When the Glazer family secured their takeover bid of Manchester United in June of 2005, chaos ensued. Protesters took to the streets, shouted slogans, wrote letters, circulated petitions and burned effigies. A small handful of ‘hardcore’ fans detached and formed their own club, Football Club United of Manchester (FCUM), who currently play in the UniBond Football League (6 or so promotions away from the actual Football League). It was the end of Manchester United. The pesky Americans (especially the one with the weird beard) did not know what they were doing. The price of tickets would rise to astronomical levels, advertising would force Old Trafford to take on a new name and star players were going to be sold to finance the debt. They were there to make a quick buck and the club would be run into the ground in the process.
Four years, two league cups, a FIFA Club World Cup, three Premier League titles, and a UEFA Champions League title later; the Glazers have proven that they are in it for the long-haul. Most United fans have since come to accept the Glazers and many of them openly advocate their ownership. David Gill, Chief Executive of Manchester United, perhaps serves as a fair representation of United fans in this respect. He initially denounced the takeover, but has since commended the Glazers on their professionalism, lack of interference, and business management.
In a twist of irony, rival fans (especially those from North London) began to voice complaints and predictions of doom over the Glazers’ ownership just as has those in Manchester had started to subside.
To these people, I say: Get with the times. Sport is a business, whether you like it or not. Get over it. I may also ask a few people to review (or get acquainted with) fundamental economics, business management and some current Manchester Untied policies.
The first thing people must understand/accept/realize is that football is now a lucrative business (hence the influx of foreign owners). These people are unbelievably wealthy, but this does not mean they are here to piss away their fortunes while having a laugh. They are here to make money. And when invested in correctly, a football club like Manchester United can make a lot of money. Fans need not worry, as revenue streams go hand in hand with performance on the pitch. The two parties have mutual interests. If the team continues to perform on the pitch; the fans go home happy and so do the Glazers. The vast majority of Manchester United fans have realized this and this is why you don’t see protesters burning pictures of the Glazers anymore.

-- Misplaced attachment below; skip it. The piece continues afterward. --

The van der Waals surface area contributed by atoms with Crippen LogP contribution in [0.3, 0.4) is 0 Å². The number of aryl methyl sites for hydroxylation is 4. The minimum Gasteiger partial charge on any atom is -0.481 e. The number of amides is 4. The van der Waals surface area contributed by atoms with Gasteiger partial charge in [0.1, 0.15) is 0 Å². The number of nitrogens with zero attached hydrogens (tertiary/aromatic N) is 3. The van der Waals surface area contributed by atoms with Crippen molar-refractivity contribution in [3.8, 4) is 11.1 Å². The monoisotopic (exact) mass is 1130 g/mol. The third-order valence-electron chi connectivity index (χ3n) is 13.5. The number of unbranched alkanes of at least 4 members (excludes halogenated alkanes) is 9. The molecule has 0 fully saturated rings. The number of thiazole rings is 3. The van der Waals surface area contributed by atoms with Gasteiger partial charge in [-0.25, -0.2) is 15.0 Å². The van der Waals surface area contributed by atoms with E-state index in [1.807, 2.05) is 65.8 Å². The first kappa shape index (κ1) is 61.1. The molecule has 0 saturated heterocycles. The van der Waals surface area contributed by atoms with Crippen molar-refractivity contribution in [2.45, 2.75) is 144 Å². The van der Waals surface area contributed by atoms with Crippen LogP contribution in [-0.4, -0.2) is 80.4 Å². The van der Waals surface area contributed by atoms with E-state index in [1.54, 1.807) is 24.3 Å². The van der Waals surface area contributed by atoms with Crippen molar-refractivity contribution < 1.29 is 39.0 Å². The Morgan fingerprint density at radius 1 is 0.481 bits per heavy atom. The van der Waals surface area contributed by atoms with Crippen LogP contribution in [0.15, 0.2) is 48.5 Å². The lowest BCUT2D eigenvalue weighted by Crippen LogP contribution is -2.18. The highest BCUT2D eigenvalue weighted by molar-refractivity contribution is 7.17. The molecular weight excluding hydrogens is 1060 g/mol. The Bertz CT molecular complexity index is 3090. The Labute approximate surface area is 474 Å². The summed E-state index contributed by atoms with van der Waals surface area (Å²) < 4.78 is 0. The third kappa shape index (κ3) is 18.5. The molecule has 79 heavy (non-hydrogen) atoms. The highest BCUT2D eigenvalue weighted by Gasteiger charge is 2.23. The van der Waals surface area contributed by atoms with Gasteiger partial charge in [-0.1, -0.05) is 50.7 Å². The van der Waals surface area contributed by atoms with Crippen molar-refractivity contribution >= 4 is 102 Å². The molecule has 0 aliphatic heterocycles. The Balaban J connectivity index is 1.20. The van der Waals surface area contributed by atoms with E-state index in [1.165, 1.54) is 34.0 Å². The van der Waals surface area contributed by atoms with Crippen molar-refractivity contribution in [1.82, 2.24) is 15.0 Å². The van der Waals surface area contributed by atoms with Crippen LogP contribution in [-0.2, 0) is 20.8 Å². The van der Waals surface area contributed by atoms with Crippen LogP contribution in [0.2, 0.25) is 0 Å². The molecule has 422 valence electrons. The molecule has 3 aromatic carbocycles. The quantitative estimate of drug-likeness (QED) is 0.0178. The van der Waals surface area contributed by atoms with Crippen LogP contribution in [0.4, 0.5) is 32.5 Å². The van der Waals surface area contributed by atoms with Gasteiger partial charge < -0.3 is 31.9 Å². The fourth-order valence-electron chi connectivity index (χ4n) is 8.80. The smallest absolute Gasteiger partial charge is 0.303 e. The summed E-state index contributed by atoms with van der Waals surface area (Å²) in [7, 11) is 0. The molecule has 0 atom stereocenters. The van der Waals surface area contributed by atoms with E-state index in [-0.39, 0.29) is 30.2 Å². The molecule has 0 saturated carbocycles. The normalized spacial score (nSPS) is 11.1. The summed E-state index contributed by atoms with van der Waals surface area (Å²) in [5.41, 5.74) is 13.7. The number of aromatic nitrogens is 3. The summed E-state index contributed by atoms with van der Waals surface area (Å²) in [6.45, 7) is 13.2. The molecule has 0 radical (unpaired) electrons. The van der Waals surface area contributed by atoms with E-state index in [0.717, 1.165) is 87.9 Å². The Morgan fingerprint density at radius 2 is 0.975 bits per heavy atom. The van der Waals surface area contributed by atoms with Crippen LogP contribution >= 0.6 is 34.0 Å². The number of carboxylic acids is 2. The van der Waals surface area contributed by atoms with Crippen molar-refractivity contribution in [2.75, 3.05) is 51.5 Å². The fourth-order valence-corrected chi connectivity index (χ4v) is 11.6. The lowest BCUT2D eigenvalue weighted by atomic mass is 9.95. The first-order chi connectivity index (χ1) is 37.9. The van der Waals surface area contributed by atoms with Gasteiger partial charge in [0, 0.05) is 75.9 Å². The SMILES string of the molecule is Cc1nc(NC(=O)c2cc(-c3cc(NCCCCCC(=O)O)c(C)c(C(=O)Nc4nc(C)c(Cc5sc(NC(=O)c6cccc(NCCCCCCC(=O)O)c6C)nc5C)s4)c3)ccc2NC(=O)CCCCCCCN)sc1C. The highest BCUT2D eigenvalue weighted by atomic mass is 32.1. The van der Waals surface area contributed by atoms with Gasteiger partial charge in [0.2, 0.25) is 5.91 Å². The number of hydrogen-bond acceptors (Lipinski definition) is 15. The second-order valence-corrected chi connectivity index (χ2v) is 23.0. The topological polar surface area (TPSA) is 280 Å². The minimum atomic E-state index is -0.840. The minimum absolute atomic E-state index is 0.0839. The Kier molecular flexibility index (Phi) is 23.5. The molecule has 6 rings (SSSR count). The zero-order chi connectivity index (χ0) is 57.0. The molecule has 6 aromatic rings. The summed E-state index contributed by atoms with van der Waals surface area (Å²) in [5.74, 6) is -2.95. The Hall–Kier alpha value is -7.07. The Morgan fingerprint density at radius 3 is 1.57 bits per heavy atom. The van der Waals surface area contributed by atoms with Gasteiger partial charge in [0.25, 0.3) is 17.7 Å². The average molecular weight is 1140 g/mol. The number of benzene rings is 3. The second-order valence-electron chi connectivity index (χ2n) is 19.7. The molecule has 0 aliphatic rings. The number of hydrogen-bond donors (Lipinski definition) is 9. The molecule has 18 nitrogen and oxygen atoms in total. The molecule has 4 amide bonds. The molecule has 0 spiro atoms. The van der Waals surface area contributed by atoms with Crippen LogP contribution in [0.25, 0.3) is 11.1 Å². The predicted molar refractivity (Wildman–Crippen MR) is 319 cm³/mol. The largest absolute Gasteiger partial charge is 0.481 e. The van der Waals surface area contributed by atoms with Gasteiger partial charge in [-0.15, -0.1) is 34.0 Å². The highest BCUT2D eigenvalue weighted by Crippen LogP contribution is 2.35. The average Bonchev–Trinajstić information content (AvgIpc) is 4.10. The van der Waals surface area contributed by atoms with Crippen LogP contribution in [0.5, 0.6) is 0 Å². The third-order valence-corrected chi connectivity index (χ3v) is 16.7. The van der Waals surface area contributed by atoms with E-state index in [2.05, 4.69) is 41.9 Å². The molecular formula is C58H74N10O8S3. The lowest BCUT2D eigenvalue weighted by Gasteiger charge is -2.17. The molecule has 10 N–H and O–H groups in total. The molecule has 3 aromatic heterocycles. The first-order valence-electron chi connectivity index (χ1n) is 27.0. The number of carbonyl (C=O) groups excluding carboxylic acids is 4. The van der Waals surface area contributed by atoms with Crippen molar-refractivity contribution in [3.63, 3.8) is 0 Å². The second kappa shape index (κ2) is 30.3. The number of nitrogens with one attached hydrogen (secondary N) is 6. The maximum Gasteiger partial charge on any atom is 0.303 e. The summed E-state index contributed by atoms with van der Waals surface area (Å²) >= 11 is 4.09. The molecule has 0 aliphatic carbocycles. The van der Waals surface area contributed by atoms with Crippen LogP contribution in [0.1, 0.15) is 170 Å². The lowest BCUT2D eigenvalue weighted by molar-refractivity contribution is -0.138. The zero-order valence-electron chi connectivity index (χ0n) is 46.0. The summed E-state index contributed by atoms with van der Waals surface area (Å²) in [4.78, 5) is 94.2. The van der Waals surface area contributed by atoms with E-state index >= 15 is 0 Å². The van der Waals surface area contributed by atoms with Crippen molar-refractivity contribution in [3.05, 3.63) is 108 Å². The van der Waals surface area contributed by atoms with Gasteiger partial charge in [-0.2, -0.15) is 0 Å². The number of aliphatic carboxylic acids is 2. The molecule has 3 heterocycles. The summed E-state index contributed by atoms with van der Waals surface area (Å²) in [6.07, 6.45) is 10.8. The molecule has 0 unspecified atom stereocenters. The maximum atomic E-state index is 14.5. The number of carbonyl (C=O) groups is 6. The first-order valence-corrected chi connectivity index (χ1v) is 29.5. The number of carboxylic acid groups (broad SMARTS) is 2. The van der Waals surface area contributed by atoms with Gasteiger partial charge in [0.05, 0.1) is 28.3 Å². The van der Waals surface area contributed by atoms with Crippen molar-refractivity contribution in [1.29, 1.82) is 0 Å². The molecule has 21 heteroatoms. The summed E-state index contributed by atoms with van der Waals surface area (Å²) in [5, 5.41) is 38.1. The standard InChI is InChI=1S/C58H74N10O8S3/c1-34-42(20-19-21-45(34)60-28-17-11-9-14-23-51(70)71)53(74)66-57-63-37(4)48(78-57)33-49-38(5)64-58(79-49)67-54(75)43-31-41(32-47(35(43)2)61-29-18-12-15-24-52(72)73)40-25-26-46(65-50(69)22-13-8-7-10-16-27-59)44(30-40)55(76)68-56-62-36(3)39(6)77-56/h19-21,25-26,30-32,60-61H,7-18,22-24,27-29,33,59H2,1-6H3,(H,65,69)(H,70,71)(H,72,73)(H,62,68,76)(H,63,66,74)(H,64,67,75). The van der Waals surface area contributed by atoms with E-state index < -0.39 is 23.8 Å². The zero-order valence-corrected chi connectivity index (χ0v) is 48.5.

This may be well and good for most Manchester United fans, but everyone else still seems to have a problem. The vast majority of complaints have to do with the ‘crippling’ debt. How can Manchester United continue to fund wages, transfer fees and everything else when the Glazers incurred a £500 million debt when they bought the club? Others are convinced (and cannot wait for the day) that the club will go into administration and the Glazers will walk free.
A very basic answer is needed to clear some minds on this issue (commonly found on blogs/comments throughout the media): Using debt has been and always will be a business strategy. I borrow $1 million and put my $2 million house as collateral to the bank. I put my money to work. I’m a smart guy so I intelligently invest the $1 million in ventures I predict to have good returns. I keep up with my monthly payments to the bank (through returns on my various investments) so they don’t sell my beloved house and by the end of it all, I’ve made myself a nice little profit. This is essentially what the Glazers did. Obviously the takeover was on a scale far bigger, and paying back the debt will take years, but this represents the general idea (in addition, some of the debt is on the Glazers to pay back, while the other half is on the club). As basic as this concept is, I thought this explanation was necessary for those who don’t seem to understand that having to pay off a large amount of debt does not equate to the end of the world.
Now, let’s expand on this metaphor a little more. I’ve been eyeing this new coffee-maker for months and after doing some research, I decide to buy it. But wait, I still owe over a million dollars (from interest) to the bank; how can I afford to buy this expensive gadget? In short, I can buy whatever I want as long as I maintain my payments to the bank. There’s no rule stating I have to pay the bank as much as I can at the first chance I get. I pay the bank in pre-determined installments in pre-determined amounts of time. And as long as I keep this up, I can buy as many coffee-makers as I want. The bank is not going to repossess my house if the payments keep on coming.